Driver Knowledge Tests

How to deal with a flooded engine

Why won’t your car start? It turns over, so there’s no problem with the battery, but it won’t fire. Chances are, if you’ve just started it, moved it a few metres and shut it off again, you’ve flooded the engine – this is really common as we sometimes want to move a car under the car port, into some shade or into a better parking spot, but without driving it any more than a few metres.

Flooding the engine has nothing to do with water, but the amount of fuel that’s been introduced into the engine. It rarely happens with modern, fuel-injected cars if the temperatures are normal. If it’s cold or very hot it can happen, too.

Don’t keep letting it turn over because you’ll wear out the battery and you’re making the flooding worse (so much so, that you might have so much petrol in the cylinders that it seeps into the oil). Also, don’t pump the accelerator as this can make the flooding worse.

A flooded engine has too much petrol and not enough oxygen. This wets the ends of the spark plugs and they won’t ignite the fuel.

Preventing flooding from happening

If you have to move your car just a few metres, let it idle for a couple of minutes before you shut it off. This will give the engine enough time to restore the air/fuel balance.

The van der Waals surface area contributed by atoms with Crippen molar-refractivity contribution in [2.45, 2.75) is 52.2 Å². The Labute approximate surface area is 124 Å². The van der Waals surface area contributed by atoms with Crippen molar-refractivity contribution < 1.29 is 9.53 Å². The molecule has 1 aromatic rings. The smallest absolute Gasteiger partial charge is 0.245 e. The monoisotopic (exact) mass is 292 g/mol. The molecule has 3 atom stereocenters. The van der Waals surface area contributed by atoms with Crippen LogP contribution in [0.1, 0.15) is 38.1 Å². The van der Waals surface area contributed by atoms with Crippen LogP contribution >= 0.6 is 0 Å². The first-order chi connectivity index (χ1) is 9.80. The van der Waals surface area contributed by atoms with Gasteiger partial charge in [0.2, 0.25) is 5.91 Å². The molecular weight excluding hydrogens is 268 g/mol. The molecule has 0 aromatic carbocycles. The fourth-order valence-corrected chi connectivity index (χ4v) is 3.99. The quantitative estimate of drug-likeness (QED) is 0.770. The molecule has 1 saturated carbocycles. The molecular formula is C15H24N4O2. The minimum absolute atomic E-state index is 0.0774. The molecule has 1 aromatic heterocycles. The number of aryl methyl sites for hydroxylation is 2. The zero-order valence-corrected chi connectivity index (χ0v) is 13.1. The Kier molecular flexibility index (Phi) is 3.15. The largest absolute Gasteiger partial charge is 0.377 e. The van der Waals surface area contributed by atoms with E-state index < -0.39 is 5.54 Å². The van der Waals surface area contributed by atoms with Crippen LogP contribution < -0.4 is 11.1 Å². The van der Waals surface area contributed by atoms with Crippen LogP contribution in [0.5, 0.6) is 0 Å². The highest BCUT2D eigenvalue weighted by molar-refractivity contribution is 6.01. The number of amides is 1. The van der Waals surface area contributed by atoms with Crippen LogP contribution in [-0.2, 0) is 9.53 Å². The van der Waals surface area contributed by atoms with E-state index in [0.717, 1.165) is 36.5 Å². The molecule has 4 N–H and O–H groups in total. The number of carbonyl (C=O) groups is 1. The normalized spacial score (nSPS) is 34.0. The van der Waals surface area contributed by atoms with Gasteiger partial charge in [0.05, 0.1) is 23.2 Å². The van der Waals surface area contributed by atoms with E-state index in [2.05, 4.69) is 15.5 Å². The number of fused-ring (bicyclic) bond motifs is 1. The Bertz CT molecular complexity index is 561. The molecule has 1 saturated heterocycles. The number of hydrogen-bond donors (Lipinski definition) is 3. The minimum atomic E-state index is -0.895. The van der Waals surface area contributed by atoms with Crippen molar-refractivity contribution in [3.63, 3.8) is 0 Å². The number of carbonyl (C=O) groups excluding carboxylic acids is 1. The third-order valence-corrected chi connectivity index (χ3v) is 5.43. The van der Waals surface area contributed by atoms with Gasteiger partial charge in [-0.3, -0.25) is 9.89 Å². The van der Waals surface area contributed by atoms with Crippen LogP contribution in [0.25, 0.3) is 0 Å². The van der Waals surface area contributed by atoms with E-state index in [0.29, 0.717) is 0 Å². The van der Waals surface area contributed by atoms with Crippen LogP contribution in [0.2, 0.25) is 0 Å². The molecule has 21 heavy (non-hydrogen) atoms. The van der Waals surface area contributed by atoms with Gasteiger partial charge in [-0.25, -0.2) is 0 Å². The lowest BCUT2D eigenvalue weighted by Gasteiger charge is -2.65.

Getting your car started after you’ve flooded it

If you don’t know what these are, you should call a mechanic

There are three options:

  1. Leave it sitting a while for the fuel to evaporate. If the spark plugs aren’t too badly fouled, this can work.
  2. Try starting the engine with your foot flat to the floor. Most car computer systems interpret this as meaning that the engine is flooded. It could take 10 seconds to fire and then it will splutter for a while until the air and fuel are in balance. This is why you don’t want to run your battery down. This sometimes doesn’t work in modern cars. The reason it does work is that it lets extra air into the cylinders
  3. If those options don’t work, you’ll need to either take the spark plugs out and replace or clean them, or get a mechanic to do it for you. Mobile mechanics can help, otherwise you’ll need to tow your car. To get the spark plugs out you’ll need a socket set. To clean them you’ll need some spark plug cleaner from an automotive store.

Darren is an expert on driving and transport, and is a member of the Institute of Advanced Motorists

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